WASHINGTON, April 30 /PRNewswire/ -- Increasing intake of
antioxidant-rich cherries may help lower the risk of metabolic syndrome and
cardiovascular disease, suggests a new study(1) presented today at the
Experimental Biology annual meeting.
Researchers say the animal study is encouraging and will lead to
further clinical studies in humans.
"Metabolic syndrome is a cluster of traits that can greatly increase
your risk of heart disease, stroke and Type 2 diabetes, so it's a serious
condition that significantly affects public health," said study co-author
Dr. Steven F. Bolling, a cardiac surgeon at the University of Michigan
Cardiovascular Center who also heads the U-M Cardioprotection Research
Laboratory, where the study was performed. "Lifestyle changes have been
shown to lower the odds of developing metabolic syndrome, and there is
tremendous interest in studying the impact of particular foods that are
rich in antioxidants, such as cherries."
Metabolic syndrome (also called insulin resistance syndrome) has become
increasingly common in the United States, especially among adults in their
The American Heart Association estimates that 50 million American
adults have it, and many of them don't even know it. That's why metabolic
syndrome is frequently called a "silent epidemic."
The study, presented by University of Michigan researchers, used cherry
powder derived from tart cherries -- the variety frequently sold as dried,
frozen or juice. These cherries contain a compound known as anthocyanins,
which provide the deep rich red color and have been shown to have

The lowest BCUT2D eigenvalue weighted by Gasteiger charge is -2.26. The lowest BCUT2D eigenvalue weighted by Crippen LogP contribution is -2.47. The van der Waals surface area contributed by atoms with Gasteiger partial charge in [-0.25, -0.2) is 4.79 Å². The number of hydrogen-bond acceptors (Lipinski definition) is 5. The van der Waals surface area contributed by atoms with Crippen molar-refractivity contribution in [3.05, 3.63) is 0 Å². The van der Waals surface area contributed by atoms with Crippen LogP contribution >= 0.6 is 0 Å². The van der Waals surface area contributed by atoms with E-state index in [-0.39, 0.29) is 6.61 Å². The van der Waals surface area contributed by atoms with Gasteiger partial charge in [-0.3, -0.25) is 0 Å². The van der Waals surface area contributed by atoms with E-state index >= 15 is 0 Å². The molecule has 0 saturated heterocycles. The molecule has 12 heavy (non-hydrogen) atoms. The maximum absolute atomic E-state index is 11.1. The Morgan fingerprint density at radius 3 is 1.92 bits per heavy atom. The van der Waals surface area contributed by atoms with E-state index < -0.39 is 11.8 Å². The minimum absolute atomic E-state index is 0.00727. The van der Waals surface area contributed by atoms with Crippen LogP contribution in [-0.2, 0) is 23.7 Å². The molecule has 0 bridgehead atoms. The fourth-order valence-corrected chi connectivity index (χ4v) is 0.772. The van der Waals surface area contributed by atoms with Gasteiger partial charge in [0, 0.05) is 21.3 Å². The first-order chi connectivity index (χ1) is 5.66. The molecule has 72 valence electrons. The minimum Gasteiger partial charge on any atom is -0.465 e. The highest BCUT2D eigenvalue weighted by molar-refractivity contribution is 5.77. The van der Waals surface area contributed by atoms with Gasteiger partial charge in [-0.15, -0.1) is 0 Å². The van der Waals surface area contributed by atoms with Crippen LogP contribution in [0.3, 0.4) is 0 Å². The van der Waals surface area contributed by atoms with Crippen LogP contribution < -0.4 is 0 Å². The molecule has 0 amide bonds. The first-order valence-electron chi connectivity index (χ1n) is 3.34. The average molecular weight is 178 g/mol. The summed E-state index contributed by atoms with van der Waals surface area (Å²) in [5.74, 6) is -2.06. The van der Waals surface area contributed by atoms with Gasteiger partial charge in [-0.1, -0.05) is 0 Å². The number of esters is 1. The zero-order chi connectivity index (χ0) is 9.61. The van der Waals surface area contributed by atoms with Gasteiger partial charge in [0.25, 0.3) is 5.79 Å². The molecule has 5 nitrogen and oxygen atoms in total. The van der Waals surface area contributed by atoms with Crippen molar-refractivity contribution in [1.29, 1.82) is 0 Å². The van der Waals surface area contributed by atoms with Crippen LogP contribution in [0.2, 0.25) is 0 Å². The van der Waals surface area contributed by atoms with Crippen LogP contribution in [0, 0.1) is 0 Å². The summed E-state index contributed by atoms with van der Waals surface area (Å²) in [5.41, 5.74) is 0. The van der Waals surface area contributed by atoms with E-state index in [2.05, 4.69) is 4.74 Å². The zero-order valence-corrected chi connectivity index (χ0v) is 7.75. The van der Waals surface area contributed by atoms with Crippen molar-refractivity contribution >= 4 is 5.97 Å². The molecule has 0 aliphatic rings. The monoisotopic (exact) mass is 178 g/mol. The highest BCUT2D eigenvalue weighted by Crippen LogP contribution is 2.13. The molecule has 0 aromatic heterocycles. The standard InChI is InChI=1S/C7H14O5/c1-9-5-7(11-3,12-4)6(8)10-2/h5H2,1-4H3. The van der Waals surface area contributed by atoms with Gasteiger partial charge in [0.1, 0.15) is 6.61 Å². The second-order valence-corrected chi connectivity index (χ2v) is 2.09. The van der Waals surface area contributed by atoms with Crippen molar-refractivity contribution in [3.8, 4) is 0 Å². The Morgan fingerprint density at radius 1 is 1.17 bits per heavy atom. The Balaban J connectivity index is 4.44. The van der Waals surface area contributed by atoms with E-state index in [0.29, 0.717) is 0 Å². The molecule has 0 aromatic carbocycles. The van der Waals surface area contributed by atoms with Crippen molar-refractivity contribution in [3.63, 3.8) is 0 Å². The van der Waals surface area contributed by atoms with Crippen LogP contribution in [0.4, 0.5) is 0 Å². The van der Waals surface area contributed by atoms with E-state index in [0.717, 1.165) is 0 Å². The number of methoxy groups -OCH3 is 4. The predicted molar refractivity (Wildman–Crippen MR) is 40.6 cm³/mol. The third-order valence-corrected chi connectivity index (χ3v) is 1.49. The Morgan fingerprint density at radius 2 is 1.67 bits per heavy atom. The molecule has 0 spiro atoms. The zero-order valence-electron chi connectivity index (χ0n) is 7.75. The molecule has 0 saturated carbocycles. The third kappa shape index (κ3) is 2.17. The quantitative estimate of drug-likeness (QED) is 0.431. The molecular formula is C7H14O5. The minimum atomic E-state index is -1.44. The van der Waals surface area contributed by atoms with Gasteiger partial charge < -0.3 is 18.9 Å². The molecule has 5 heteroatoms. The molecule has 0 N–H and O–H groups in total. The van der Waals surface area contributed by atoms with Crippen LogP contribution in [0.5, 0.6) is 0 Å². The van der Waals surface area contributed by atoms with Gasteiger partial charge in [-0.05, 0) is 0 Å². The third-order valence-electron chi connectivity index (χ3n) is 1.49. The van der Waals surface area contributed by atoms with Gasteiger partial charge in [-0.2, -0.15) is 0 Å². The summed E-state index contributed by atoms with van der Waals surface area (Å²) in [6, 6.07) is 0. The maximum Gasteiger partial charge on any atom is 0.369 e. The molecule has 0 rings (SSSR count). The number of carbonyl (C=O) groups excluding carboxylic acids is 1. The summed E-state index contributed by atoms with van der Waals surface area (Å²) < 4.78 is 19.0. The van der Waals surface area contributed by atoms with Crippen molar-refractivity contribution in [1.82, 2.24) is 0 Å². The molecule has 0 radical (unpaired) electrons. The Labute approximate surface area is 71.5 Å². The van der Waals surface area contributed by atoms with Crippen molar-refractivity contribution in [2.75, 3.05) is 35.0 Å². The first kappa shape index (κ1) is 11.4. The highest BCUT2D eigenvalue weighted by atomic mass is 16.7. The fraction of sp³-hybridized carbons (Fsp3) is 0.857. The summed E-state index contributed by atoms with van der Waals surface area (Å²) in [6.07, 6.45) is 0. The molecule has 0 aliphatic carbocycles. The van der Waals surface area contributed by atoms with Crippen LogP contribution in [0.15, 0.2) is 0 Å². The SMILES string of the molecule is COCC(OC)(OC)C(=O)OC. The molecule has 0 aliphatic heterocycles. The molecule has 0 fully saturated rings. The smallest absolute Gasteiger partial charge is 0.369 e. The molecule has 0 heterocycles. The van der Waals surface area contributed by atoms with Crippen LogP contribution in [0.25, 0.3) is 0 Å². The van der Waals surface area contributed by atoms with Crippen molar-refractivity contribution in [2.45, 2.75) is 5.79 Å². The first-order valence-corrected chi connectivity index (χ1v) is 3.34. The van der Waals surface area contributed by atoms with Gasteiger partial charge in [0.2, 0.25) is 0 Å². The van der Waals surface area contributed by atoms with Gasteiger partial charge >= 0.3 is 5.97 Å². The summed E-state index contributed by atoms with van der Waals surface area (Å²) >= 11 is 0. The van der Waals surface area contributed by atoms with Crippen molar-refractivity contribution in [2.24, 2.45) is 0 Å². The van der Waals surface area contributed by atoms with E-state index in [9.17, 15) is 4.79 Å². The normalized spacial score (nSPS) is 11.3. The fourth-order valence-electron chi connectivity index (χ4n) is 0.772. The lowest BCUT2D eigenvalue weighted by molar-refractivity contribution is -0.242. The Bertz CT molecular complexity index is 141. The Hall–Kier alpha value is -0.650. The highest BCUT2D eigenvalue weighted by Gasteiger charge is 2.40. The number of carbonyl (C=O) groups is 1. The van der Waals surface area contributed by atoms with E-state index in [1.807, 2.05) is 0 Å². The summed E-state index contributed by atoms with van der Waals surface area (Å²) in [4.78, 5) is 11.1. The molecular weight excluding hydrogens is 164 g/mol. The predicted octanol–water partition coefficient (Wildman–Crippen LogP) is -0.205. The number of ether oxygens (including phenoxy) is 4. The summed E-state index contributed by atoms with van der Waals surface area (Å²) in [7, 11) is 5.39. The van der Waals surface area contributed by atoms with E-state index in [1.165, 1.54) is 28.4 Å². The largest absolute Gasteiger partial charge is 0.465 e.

anti-inflammatory properties and other health benefits.
In the new study, whole tart cherry powder was fed to two groups of
rats as either 1 percent or 10 percent of their diet for 90 days. Other
rats received diets with no cherry powder, but with an equal amount of
carbohydrates and calories to those that received cherry powder.
Results showed that the cherry-enriched diets significantly lowered
total cholesterol levels, triglycerides, insulin and fasting glucose levels
after 90 days. All of these measures are factors that are linked to
metabolic syndrome. The study also showed the cherry-fed groups had lower
levels of a plasma marker of oxidative damage and increased blood
antioxidant capacity -- not surprising since cherries are one of the
richest sources of antioxidants.
Additionally, the cherry-enriched diets reduced "fatty liver" or the
accumulation of triglycerides and cholesterol in the liver.
The amount of cherries used in the study is estimated to be about 1 1/4
to 1 1/2 cups of whole frozen cherries or a little more than 1/2 cup of
People with metabolic syndrome -- characterized by abdominal obesity
(or belly fat), high triglycerides, low HDL cholesterol levels, high blood
pressure and high blood sugar levels -- are at greater risk for
cardiovascular disease, which remains the nation's top killer.
Previous studies have shown that the compounds in cherries may offer
protection against heart disease due to enhancements in blood vessel
health. Other studies suggest that cherries have anti-inflammatory benefits
that may help ease the pain of arthritis and gout.
The new study on cherries and metabolic syndrome has been submitted for
publication. The study was funded by the Cherry Marketing Institute, which
provided an unrestricted grant to the University of Michigan to conduct the
research and was not directly involved in the design, conduct or analysis
of the project.
(1) Cherry-enriched diets reduce metabolic syndrome and oxidative
stress in lean Dahl-SS rats. Experimental Biology 2007 225.8, Seymour EM,
Singer AAM, Bennink MR, Bolling SF. Presented in minisymposium 225, Dietary
Bioactive Compounds: Chronic Disease Risk Reduction.
SOURCE Cherry Marketing Institute